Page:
Yo-Yo Ma, Royal Philharmonic Orchestra, Vernon Handley – Finzi Cello Concerto
Lyrita Recorded Edition SRCS 112
If you take a poll of music lovers and ask them to choose the greatest English cello concerti, significant numbers will vote for Elgar, Walton or Britten. The Elgar cello concerto launched the spectacular career of Jacqueline du Pré, which was tragically cut short by multiple sclerosis, and her recording with Sir John Barbirolli has never been out of the EMI catalog during the past 56 years. If you take the same poll with professional cellists, however, the Finzi will garner many votes, and perhaps even eclipse the other three.
This LP was apparently the first commercial recording for the then 24-year-old Yo-Yo Ma, and is still considered the best recording of this work. Coincidentally, both the concerto and the soloist were born in 1955. This piece requires virtuosity, which Ma possessed in abundance, not for its own sake but only in the service of the music. This was the last major work of the composer, written when he was terminally ill at the age of 54. It was also the last piece of music he heard (on a radio broadcast) before passing away the following day. It therefore has an extra depth and poignancy compared to his earlier works.
Cello concertos tend to be less spectacular as hi-fi showpieces, since the orchestral part has to balance the solo instrument, which has a narrower dynamic range than a piano, and the lower range of the instrument compared to a violin means it is less able to cut through thick musical textures. On the other hand, the cello most closely resembles the human voice, allowing the soloist a greater palette of tone color to work with.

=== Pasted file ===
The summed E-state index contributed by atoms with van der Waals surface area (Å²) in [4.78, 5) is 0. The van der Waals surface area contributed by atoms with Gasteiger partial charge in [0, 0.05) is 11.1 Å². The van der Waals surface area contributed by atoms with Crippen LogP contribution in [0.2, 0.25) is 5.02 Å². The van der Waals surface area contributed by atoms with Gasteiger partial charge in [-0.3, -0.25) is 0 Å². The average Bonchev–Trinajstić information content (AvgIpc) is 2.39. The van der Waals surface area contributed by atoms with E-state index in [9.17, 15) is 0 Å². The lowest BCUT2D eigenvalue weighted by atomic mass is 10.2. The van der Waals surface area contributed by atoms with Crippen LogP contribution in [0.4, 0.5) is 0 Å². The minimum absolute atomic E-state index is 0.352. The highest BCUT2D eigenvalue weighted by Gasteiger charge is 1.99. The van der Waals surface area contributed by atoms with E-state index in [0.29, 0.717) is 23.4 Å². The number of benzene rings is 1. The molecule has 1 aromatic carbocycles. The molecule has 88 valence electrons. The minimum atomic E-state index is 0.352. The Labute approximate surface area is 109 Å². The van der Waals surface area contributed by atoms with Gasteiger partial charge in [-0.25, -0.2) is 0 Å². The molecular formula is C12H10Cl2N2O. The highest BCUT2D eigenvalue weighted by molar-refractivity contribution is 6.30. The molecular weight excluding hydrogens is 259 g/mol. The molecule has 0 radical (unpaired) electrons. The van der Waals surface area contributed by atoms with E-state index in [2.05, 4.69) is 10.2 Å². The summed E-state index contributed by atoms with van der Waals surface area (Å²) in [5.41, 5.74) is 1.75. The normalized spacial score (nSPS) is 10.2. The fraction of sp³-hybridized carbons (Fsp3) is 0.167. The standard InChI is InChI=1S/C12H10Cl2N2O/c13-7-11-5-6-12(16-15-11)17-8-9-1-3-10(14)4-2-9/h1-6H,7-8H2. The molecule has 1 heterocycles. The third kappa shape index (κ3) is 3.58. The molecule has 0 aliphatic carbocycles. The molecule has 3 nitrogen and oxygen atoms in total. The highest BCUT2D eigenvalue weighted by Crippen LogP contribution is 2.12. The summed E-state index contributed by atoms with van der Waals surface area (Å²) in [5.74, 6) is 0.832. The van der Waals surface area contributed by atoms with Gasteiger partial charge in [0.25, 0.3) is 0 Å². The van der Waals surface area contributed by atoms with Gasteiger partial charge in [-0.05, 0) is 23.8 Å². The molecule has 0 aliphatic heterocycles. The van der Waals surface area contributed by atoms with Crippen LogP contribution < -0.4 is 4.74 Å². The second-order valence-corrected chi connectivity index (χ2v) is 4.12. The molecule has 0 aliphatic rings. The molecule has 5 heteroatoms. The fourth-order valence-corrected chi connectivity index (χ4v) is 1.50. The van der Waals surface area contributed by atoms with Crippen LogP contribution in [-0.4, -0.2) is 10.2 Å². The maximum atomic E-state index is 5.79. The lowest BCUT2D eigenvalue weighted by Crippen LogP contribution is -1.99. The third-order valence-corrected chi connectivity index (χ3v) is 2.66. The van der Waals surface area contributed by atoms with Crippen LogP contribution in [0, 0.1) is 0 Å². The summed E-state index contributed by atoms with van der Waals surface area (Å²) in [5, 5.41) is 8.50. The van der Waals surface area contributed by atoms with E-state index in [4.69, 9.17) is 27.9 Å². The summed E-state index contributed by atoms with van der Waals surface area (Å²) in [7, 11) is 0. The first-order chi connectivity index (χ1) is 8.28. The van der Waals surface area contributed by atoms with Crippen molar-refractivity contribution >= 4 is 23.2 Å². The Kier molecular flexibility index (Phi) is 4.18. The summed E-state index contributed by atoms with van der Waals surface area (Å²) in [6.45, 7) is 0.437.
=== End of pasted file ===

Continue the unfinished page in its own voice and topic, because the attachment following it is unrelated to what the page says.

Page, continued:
One cannot help but compare this recording with that of the du Pré Elgar concerto, recorded fourteen years earlier. The Elgar has the soloist more upfront, perhaps to serve her outsized personality. Du Pré played with abandon, throwing caution to the wind, resulting in an exhilarating performance.
This recording has a more realistic balance between the soloist and the orchestra, and Ma’s playing was more cautious and restrained. The soundstage is narrower than the two recordings previously mentioned, but the instruments have good separation and the image has moderate depth. The tone of the cello is realistic and colorful, with just the right amount of bite. I remember playing back some session tapes of violin recordings I made to some audiophile friends, and they were shocked how raw a violin can sound when recorded up close. Many recordings try to make the string instruments sound smooth, losing their characters in the process. It is not easy to find the right balance.